© 2008, 2012 Zachary S Tseng E▯2 ▯ 9 The Fourier Convergence Theorem
Here is a theorem that states a sufficient condition for the convergence of a
given Fourier series. It also tells us to what value does the Fourier series
converge to at each point on the real line.
Theorem: Suppose f and f ′ are piecewise continuous on the interval
−L ≤ x ≤ L. Further, suppose that f is defined elsewhere so that it is periodic
with period 2L. Then f has a Fourier series as stated previously whose
coefficients are given by the Euler▯Fourier formulas. The Fourier series
converge to f (x) at all points where f is continuous, and to
lim f (x) lim f (x) /2
x→c − x→c+
at every point c where f is discontinuous.
Comment: As seen before, the fact that f is piecewise continuous guarantees
that the Fourier coefficients can be found. The condition that f ′ is also
piecewise continuous is a sufficient condition to guarantee that the series
thusly found will be convergent everywhere on the real line. As well, recall
that, suppose f is continuous at c, then by definition f(c) equals both one▯
sided limits of f(x) as x approaches c. Therefore, the second part of the
theorem could be even more succinctly stated as that the Fourier series
representing f will always converge to
x→c − (x)+ lix→c+(x) /2
at every point c (and not just at discontinuities of f ).
A consequence of this theorem is that the Fourier series of f will “fill in” any
removable discontinuity the original function might have. A Fourier series
will not have any removable▯type discontinuity.
© 2008, 2012 Zachary S Tseng E▯2 ▯ 10 Example: Let us revisit the earlier calculation of the Fourier series
representing f(x) = x, −2 < x < 2, f(x + 4) = f(x).
The Fourier series, as we have found, is
∞ n+1
f (x) = 4 (−1) sinnπ x
π n=1 n 2 .
The following figures are the graphs of various finite n▯th partial sums of the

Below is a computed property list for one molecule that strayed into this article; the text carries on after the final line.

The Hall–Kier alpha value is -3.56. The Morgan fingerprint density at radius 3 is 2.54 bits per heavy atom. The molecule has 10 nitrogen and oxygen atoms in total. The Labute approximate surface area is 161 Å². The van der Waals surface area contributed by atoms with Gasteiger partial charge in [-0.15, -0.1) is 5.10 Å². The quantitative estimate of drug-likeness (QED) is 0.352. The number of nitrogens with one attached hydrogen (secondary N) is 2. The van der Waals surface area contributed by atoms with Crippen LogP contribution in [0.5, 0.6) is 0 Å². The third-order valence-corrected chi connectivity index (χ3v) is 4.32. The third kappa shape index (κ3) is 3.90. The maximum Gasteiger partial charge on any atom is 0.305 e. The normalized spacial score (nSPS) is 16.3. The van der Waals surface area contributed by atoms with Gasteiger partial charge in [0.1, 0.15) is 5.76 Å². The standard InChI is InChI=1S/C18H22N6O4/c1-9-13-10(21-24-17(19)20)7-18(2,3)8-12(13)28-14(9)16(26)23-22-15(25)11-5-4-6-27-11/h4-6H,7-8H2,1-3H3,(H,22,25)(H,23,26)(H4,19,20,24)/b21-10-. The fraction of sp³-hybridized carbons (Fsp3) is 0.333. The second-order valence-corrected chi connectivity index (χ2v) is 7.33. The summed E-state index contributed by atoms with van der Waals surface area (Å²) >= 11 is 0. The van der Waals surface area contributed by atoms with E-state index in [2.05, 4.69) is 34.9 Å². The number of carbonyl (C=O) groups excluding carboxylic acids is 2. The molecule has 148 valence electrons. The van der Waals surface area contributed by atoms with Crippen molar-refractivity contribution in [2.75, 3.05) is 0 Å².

series above.
n = 3
n = 10
© 2008, 2012 Zachary S Tseng E▯2 ▯ 11 n = 20
n = 30
n = 50
© 2008, 2012 Zachary S Tseng E▯2 ▯ 12 Note that superimposed sinusoidal curves take on the general shape of the
piecewise continuous periodic function f (x) almost immediately. As well,
for the parts of the curve where f(x) is continuous (where the Fourier
Convergence Theorem predicts a perfect match) the composite curve of the
Fourier series converges rapidly to that of f (x), as predicted. The
convergence is not as rapidly near the jump discontinuities. Indeed, for all
but the lowest partial sums of the Fourier series, the curve seems to
“overshoot” that of f (x) near each jump discontinuity by a noticeable margin.
Further more, this discrepancy does not fade away for any finitely larger n.
That is, the convergence of a Fourier series, while predictable, is not uniform.
(That is a small price we pay for approximating a piecewise continuous
periodic function by sinusoidal curves. It can be done, but the Fourier series
does not converge uniformly to the actual function.)
This behavior is known as the Gibbs Phenomenon. It further states that the
partial sums of a Fourier series will overshoot a jump discontinuity by an
amount approximately equal to 9% of the jump. That is, near each jump
discontinuity, the overshoot amounts to about
0.09 lim f +x)− lim f (x)− ,
x →c x →c
for large n. Further, this overshoot does not go away for any finitely large n.
© 2008, 2012 Zachary S Tseng E▯2 ▯ 13 Question: Sketch the graph of the Fourier series of
f(x) = x, −2 < x < 2, f(x + 4) = f(x).
We have seen a few graphs of its partial sums. But what will the graph of
the actual Fourier series look like?
Example: Sketch the graph of the Fourier series of
f(x) = | x|, −2 < x < 2, f(x + 4) = f(x).
Example: Sketch the graph of the Fourier series of
− 2, −1≤ x < 0
f (x)= , f(x + 2) = f(x).
2, 0 ≤ x <1
© 2008, 2012 Zachary S Tseng E▯2 ▯ 14 Even and Odd Functions
Recall that an even function is any function f such that
f(−x) = f(x), for all x in its domain.
2 4 6 −2 −4
Examples: cos(x), sec(x), any constant function, x , x , x , …